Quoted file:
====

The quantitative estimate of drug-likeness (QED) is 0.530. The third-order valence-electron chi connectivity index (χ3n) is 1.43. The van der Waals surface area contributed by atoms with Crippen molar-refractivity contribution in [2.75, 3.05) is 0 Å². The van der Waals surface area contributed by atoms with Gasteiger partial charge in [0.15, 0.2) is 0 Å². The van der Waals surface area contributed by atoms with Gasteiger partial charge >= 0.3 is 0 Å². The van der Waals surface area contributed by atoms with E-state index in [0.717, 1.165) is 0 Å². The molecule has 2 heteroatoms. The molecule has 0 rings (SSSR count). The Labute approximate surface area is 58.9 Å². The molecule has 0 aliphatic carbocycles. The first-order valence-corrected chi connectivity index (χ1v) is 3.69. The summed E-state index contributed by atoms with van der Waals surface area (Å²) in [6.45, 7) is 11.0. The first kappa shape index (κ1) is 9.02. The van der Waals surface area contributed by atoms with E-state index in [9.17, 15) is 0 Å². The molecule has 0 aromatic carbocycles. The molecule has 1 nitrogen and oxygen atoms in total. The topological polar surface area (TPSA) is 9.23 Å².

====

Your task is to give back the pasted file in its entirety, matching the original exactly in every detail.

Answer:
The quantitative estimate of drug-likeness (QED) is 0.530. The third-order valence-electron chi connectivity index (χ3n) is 1.43. The van der Waals surface area contributed by atoms with Crippen molar-refractivity contribution in [2.75, 3.05) is 0 Å². The van der Waals surface area contributed by atoms with Gasteiger partial charge in [0.15, 0.2) is 0 Å². The van der Waals surface area contributed by atoms with Gasteiger partial charge >= 0.3 is 0 Å². The van der Waals surface area contributed by atoms with E-state index in [0.717, 1.165) is 0 Å². The molecule has 2 heteroatoms. The molecule has 0 rings (SSSR count). The Labute approximate surface area is 58.9 Å². The molecule has 0 aliphatic carbocycles. The first-order valence-corrected chi connectivity index (χ1v) is 3.69. The summed E-state index contributed by atoms with van der Waals surface area (Å²) in [6.45, 7) is 11.0. The first kappa shape index (κ1) is 9.02. The van der Waals surface area contributed by atoms with E-state index in [9.17, 15) is 0 Å². The molecule has 0 aromatic carbocycles. The molecule has 1 nitrogen and oxygen atoms in total. The topological polar surface area (TPSA) is 9.23 Å².